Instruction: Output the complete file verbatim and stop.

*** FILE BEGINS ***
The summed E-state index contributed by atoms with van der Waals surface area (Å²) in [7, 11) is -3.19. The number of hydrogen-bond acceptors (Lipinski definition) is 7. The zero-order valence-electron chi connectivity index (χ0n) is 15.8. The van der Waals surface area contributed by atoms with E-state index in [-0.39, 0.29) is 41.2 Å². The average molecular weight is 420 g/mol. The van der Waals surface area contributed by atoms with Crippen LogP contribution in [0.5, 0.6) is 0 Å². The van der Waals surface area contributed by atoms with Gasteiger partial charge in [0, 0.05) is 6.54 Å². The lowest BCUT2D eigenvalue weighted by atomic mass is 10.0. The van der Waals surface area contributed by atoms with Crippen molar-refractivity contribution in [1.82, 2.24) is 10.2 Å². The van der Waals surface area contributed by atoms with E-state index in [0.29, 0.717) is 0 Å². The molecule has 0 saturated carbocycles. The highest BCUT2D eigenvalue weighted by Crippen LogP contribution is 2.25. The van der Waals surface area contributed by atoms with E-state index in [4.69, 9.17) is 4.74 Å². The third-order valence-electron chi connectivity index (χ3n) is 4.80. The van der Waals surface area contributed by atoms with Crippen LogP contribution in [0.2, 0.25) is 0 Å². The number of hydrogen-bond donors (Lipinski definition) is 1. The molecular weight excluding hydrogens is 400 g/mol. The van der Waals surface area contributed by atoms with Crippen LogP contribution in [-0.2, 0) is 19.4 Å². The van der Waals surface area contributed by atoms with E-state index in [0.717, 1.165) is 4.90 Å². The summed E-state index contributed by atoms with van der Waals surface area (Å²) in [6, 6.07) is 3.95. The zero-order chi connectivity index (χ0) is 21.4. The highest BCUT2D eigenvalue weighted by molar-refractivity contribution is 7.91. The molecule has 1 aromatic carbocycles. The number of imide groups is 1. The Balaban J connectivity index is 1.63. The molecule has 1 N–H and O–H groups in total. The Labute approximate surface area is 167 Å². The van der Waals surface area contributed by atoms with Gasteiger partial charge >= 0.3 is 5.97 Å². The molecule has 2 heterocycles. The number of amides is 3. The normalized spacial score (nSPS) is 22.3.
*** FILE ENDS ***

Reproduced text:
The summed E-state index contributed by atoms with van der Waals surface area (Å²) in [7, 11) is -3.19. The number of hydrogen-bond acceptors (Lipinski definition) is 7. The zero-order valence-electron chi connectivity index (χ0n) is 15.8. The van der Waals surface area contributed by atoms with E-state index in [-0.39, 0.29) is 41.2 Å². The average molecular weight is 420 g/mol. The van der Waals surface area contributed by atoms with Crippen LogP contribution in [0.5, 0.6) is 0 Å². The van der Waals surface area contributed by atoms with Gasteiger partial charge in [0, 0.05) is 6.54 Å². The lowest BCUT2D eigenvalue weighted by atomic mass is 10.0. The van der Waals surface area contributed by atoms with Crippen molar-refractivity contribution in [1.82, 2.24) is 10.2 Å². The van der Waals surface area contributed by atoms with E-state index in [0.29, 0.717) is 0 Å². The molecule has 0 saturated carbocycles. The highest BCUT2D eigenvalue weighted by Crippen LogP contribution is 2.25. The van der Waals surface area contributed by atoms with E-state index in [4.69, 9.17) is 4.74 Å². The third-order valence-electron chi connectivity index (χ3n) is 4.80. The van der Waals surface area contributed by atoms with Crippen LogP contribution in [0.2, 0.25) is 0 Å². The number of hydrogen-bond donors (Lipinski definition) is 1. The molecular weight excluding hydrogens is 400 g/mol. The van der Waals surface area contributed by atoms with Crippen LogP contribution in [-0.2, 0) is 19.4 Å². The van der Waals surface area contributed by atoms with E-state index in [0.717, 1.165) is 4.90 Å². The summed E-state index contributed by atoms with van der Waals surface area (Å²) in [6, 6.07) is 3.95. The zero-order chi connectivity index (χ0) is 21.4. The highest BCUT2D eigenvalue weighted by molar-refractivity contribution is 7.91. The molecule has 1 aromatic carbocycles. The number of imide groups is 1. The Balaban J connectivity index is 1.63. The molecule has 1 N–H and O–H groups in total. The Labute approximate surface area is 167 Å². The van der Waals surface area contributed by atoms with Gasteiger partial charge >= 0.3 is 5.97 Å². The molecule has 2 heterocycles. The number of amides is 3. The normalized spacial score (nSPS) is 22.3.